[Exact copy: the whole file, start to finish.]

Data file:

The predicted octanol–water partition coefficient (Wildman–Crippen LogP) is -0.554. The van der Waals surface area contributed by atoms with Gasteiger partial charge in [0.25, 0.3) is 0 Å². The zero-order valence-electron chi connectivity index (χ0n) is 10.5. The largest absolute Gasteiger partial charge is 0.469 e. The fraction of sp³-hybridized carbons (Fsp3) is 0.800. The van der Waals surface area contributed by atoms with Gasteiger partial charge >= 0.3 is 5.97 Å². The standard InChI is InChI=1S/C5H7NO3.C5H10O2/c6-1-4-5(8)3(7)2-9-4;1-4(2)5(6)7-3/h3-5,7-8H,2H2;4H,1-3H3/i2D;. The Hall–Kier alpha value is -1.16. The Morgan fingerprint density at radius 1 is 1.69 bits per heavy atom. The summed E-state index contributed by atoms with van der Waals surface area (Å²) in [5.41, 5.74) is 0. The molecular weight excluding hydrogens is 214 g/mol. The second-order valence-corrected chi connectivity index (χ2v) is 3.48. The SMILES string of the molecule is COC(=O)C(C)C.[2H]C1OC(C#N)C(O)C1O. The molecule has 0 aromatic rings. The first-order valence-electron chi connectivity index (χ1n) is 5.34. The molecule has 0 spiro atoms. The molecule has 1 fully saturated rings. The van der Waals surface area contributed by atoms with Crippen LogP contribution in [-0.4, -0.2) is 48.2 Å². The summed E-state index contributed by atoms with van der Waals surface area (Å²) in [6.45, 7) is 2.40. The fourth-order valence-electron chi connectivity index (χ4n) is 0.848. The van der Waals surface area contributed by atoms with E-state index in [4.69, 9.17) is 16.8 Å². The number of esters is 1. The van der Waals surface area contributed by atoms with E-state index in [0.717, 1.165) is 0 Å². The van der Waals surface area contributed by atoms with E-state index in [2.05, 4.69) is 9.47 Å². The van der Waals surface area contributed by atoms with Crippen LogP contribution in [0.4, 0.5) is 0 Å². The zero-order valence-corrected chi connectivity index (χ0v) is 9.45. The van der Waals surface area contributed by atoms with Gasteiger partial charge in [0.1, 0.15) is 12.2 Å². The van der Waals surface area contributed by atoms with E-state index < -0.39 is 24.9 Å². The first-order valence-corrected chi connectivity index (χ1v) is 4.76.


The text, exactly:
The predicted octanol–water partition coefficient (Wildman–Crippen LogP) is -0.554. The van der Waals surface area contributed by atoms with Gasteiger partial charge in [0.25, 0.3) is 0 Å². The zero-order valence-electron chi connectivity index (χ0n) is 10.5. The largest absolute Gasteiger partial charge is 0.469 e. The fraction of sp³-hybridized carbons (Fsp3) is 0.800. The van der Waals surface area contributed by atoms with Gasteiger partial charge >= 0.3 is 5.97 Å². The standard InChI is InChI=1S/C5H7NO3.C5H10O2/c6-1-4-5(8)3(7)2-9-4;1-4(2)5(6)7-3/h3-5,7-8H,2H2;4H,1-3H3/i2D;. The Hall–Kier alpha value is -1.16. The Morgan fingerprint density at radius 1 is 1.69 bits per heavy atom. The summed E-state index contributed by atoms with van der Waals surface area (Å²) in [5.41, 5.74) is 0. The molecular weight excluding hydrogens is 214 g/mol. The second-order valence-corrected chi connectivity index (χ2v) is 3.48. The SMILES string of the molecule is COC(=O)C(C)C.[2H]C1OC(C#N)C(O)C1O. The molecule has 0 aromatic rings. The first-order valence-electron chi connectivity index (χ1n) is 5.34. The molecule has 0 spiro atoms. The molecule has 1 fully saturated rings. The van der Waals surface area contributed by atoms with Crippen LogP contribution in [-0.4, -0.2) is 48.2 Å². The summed E-state index contributed by atoms with van der Waals surface area (Å²) in [6.45, 7) is 2.40. The fourth-order valence-electron chi connectivity index (χ4n) is 0.848. The van der Waals surface area contributed by atoms with E-state index in [4.69, 9.17) is 16.8 Å². The number of esters is 1. The van der Waals surface area contributed by atoms with E-state index in [0.717, 1.165) is 0 Å². The van der Waals surface area contributed by atoms with E-state index in [2.05, 4.69) is 9.47 Å². The van der Waals surface area contributed by atoms with Crippen LogP contribution in [0.4, 0.5) is 0 Å². The zero-order valence-corrected chi connectivity index (χ0v) is 9.45. The van der Waals surface area contributed by atoms with Gasteiger partial charge in [0.1, 0.15) is 12.2 Å². The van der Waals surface area contributed by atoms with E-state index < -0.39 is 24.9 Å². The first-order valence-corrected chi connectivity index (χ1v) is 4.76.